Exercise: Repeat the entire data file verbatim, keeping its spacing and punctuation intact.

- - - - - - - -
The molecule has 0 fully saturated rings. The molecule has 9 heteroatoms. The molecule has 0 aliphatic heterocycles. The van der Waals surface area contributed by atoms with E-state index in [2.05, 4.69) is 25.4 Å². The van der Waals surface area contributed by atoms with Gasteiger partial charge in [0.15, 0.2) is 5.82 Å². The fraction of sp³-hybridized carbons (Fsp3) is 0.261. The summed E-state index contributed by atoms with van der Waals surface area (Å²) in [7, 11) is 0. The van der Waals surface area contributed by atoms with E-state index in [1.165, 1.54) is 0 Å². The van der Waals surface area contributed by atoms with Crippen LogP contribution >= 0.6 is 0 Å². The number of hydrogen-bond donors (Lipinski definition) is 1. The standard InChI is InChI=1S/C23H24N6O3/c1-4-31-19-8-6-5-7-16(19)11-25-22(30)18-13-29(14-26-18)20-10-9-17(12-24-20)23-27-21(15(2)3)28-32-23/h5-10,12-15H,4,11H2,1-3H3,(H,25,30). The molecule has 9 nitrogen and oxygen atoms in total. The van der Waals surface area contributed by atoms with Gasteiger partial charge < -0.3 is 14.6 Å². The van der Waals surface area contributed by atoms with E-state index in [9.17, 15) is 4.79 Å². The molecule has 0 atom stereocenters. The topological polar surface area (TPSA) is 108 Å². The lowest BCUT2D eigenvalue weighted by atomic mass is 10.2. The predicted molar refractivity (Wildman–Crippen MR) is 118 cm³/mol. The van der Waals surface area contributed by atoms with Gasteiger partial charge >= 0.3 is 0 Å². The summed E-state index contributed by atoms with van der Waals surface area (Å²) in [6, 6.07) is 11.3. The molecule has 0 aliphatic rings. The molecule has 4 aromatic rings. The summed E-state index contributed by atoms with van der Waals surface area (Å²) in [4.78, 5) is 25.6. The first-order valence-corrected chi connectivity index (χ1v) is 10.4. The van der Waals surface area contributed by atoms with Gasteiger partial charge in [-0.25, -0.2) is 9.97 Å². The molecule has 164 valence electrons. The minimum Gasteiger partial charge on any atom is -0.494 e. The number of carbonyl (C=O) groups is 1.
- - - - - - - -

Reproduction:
The molecule has 0 fully saturated rings. The molecule has 9 heteroatoms. The molecule has 0 aliphatic heterocycles. The van der Waals surface area contributed by atoms with E-state index in [2.05, 4.69) is 25.4 Å². The van der Waals surface area contributed by atoms with Gasteiger partial charge in [0.15, 0.2) is 5.82 Å². The fraction of sp³-hybridized carbons (Fsp3) is 0.261. The summed E-state index contributed by atoms with van der Waals surface area (Å²) in [7, 11) is 0. The van der Waals surface area contributed by atoms with E-state index in [1.165, 1.54) is 0 Å². The van der Waals surface area contributed by atoms with Crippen LogP contribution >= 0.6 is 0 Å². The number of hydrogen-bond donors (Lipinski definition) is 1. The standard InChI is InChI=1S/C23H24N6O3/c1-4-31-19-8-6-5-7-16(19)11-25-22(30)18-13-29(14-26-18)20-10-9-17(12-24-20)23-27-21(15(2)3)28-32-23/h5-10,12-15H,4,11H2,1-3H3,(H,25,30). The molecule has 9 nitrogen and oxygen atoms in total. The van der Waals surface area contributed by atoms with Gasteiger partial charge < -0.3 is 14.6 Å². The van der Waals surface area contributed by atoms with E-state index in [9.17, 15) is 4.79 Å². The molecule has 0 atom stereocenters. The topological polar surface area (TPSA) is 108 Å². The lowest BCUT2D eigenvalue weighted by atomic mass is 10.2. The predicted molar refractivity (Wildman–Crippen MR) is 118 cm³/mol. The van der Waals surface area contributed by atoms with Gasteiger partial charge >= 0.3 is 0 Å². The summed E-state index contributed by atoms with van der Waals surface area (Å²) in [6, 6.07) is 11.3. The molecule has 0 aliphatic rings. The molecule has 4 aromatic rings. The summed E-state index contributed by atoms with van der Waals surface area (Å²) in [4.78, 5) is 25.6. The first-order valence-corrected chi connectivity index (χ1v) is 10.4. The van der Waals surface area contributed by atoms with Gasteiger partial charge in [-0.25, -0.2) is 9.97 Å². The molecule has 164 valence electrons. The minimum Gasteiger partial charge on any atom is -0.494 e. The number of carbonyl (C=O) groups is 1.